2013: Rap's reverse golden era?

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Life offers little in the way of constants, outside the big ones like death and taxes, but among them is that you can always easily find someone willing to argue that we are currently living through what is undoubtedly the lowest moment in the history of rap music so far. It's particularly easy to find them right now—though rap's been going through a genre-wide period of artistic flowering whose only precedent might be rock 'n' roll, post-Summer of Love—because of Chief Keef. His milder critics are content to criticize him for lowering the standards for rap lyricism and promoting an unabashedly violent image, while the most severe accuse him of playing a minstrel-like role trading in the worst stereotypes about rappers (and, by extension, about black Americans), and essentially selling out his culture for a lucrative major label deal. (In this respect he joins a long line of rappers running from Flavor Flav to Soulja Boy.)

The logical extension of the latter opinion is that the popularity of artists like Keef comes from them tapping into America's reserves of barely sublimated racism. But while America's concepts about race really are tied up with hip-hop in all sorts of deep and twisted ways, I don't think it's enough to get a song on the pop charts alone.

"Love Sosa" is the first Chief Keef song to make it onto the Hot 100 without help from a roster of famous guest rappers. Currently it's at number 56, up from 70, where it charted last week. The reason it's doing so well is the hook on the chorus that will wedge itself into your head for days at a time if you're not careful. It's fantastically simplistic and addictive, and for some reason it reminds me of Jad Fair from Half Japanese. Keef's lyrics are, as usual, brutally ugly on paper and strangely compelling when he raps them, but Young Chop's beat—boasting some Miami Vice-worthy tom fills—more than makes up for it.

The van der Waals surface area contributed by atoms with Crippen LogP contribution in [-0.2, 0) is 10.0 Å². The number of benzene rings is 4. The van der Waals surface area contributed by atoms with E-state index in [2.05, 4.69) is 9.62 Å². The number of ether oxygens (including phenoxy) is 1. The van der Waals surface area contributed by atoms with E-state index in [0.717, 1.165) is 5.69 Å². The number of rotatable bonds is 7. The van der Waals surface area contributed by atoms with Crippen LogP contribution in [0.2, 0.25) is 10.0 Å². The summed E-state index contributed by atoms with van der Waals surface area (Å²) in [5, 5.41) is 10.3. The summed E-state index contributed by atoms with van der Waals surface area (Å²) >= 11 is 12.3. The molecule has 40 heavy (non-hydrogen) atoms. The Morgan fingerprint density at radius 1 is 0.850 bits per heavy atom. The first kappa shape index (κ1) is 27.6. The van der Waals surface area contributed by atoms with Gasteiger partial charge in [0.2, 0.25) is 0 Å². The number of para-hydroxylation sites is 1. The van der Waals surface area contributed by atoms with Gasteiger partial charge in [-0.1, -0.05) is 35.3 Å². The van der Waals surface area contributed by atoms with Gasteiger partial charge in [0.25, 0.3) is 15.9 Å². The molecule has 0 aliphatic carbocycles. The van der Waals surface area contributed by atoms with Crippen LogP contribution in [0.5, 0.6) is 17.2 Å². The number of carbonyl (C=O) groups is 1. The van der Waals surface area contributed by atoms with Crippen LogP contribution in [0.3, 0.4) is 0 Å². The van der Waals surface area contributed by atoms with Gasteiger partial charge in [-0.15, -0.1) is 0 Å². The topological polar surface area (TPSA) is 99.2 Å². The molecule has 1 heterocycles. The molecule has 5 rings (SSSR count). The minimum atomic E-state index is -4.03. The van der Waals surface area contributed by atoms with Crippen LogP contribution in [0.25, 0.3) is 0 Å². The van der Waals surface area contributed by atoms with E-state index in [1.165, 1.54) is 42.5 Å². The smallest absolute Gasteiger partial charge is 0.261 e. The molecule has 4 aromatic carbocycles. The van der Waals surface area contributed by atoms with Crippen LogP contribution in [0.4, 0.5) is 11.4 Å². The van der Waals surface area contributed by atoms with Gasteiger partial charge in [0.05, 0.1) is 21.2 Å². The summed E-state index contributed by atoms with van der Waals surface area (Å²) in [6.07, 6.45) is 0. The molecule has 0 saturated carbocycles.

Down at number 77 is a rapper raw enough to make Chief Keef look like Kendrick Lamar in comparison. Trinidad James has only been rapping for a couple of months, but his song "All Gold Everything" went viral a few weeks ago and now he's signed to Def Jam, who's rereleased the single and engaged its promotional arm quickly enough that they didn't lose any momentum in the transition. Seeing the major-label system finally figuring out how to work with the Internet instead of against it is as fascinating as it is frightening. The steps between rank amateur memedom and the trappings of a legitimate artistic career are being removed at a brisk pace, and the future probably holds a lot of Trinidad Jameses. Hip-hop's doomsayers should have no shortage of things to complain about for a while.

Miles Raymer writes about what's on the charts on Tuesday.

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